Wherever a creature may die, Mors is made aware of its demise. And when the number of death swells, the sorrow that she alone must bear is enough to rend her very being.
In ancient Roman myth and literature, Mors (also known as Letus) is the personification of death equivalent to the Greek Thánatos. The Latin noun for "death", mors, genitive mortis, is of feminine gender, but ancient Roman art is not known to depict Death as a woman. Latin poets, however, are bound by the grammatical gender of the word. Horace writes of pallida Mors, "pale Death," who kicks her way into the hovels of the poor and the towers of kings equally. Seneca, for whom Mors is also pale, describes her "eager teeth." Tibullus pictures Mors as black or dark.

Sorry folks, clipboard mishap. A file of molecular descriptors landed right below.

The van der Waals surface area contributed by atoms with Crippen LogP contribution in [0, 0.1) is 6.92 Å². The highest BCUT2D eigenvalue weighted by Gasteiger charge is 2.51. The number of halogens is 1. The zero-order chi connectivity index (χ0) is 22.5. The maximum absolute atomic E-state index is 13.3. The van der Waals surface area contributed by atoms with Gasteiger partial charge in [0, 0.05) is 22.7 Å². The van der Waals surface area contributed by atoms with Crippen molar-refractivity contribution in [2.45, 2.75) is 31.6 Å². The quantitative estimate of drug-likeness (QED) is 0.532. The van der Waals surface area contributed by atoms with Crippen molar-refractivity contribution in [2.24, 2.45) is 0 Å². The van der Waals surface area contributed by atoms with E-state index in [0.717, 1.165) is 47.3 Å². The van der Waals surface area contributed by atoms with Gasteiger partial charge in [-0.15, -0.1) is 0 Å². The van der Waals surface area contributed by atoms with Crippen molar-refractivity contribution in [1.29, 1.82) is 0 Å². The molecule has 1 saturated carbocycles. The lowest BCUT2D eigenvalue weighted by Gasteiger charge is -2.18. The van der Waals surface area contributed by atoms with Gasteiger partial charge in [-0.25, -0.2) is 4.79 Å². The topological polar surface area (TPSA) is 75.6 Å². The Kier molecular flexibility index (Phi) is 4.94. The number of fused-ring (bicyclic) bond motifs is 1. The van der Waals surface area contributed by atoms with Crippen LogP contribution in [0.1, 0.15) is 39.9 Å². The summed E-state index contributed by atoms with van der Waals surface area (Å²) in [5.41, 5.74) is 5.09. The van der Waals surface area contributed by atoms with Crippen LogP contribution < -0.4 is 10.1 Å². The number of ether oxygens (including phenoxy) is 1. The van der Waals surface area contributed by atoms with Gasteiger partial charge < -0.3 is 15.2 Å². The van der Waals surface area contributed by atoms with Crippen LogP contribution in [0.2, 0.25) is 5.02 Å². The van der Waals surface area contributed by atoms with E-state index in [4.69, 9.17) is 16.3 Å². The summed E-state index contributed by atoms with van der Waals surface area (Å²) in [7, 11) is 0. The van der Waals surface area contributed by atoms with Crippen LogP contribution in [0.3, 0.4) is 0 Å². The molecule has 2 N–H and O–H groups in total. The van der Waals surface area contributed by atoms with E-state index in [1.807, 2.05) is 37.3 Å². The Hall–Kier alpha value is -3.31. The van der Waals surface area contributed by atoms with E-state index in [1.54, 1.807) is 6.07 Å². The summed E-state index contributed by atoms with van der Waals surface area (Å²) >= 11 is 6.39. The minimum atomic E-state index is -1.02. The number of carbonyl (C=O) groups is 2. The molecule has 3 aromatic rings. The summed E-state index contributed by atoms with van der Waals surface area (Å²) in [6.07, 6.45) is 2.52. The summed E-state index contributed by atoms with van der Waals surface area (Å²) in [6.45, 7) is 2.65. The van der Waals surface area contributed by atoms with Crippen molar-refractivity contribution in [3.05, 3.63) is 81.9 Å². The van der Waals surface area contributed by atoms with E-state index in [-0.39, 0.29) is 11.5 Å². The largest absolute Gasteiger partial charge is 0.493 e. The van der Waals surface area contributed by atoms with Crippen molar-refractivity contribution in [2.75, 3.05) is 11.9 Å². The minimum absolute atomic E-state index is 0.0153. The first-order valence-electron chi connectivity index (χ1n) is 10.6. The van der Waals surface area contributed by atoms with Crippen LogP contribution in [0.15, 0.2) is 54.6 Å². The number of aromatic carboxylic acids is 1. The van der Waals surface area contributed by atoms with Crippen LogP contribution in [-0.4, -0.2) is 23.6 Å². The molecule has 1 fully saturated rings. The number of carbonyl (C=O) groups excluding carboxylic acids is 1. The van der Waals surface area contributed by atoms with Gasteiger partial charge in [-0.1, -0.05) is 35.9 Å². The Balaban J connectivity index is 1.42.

Artwork by Huang DaHong.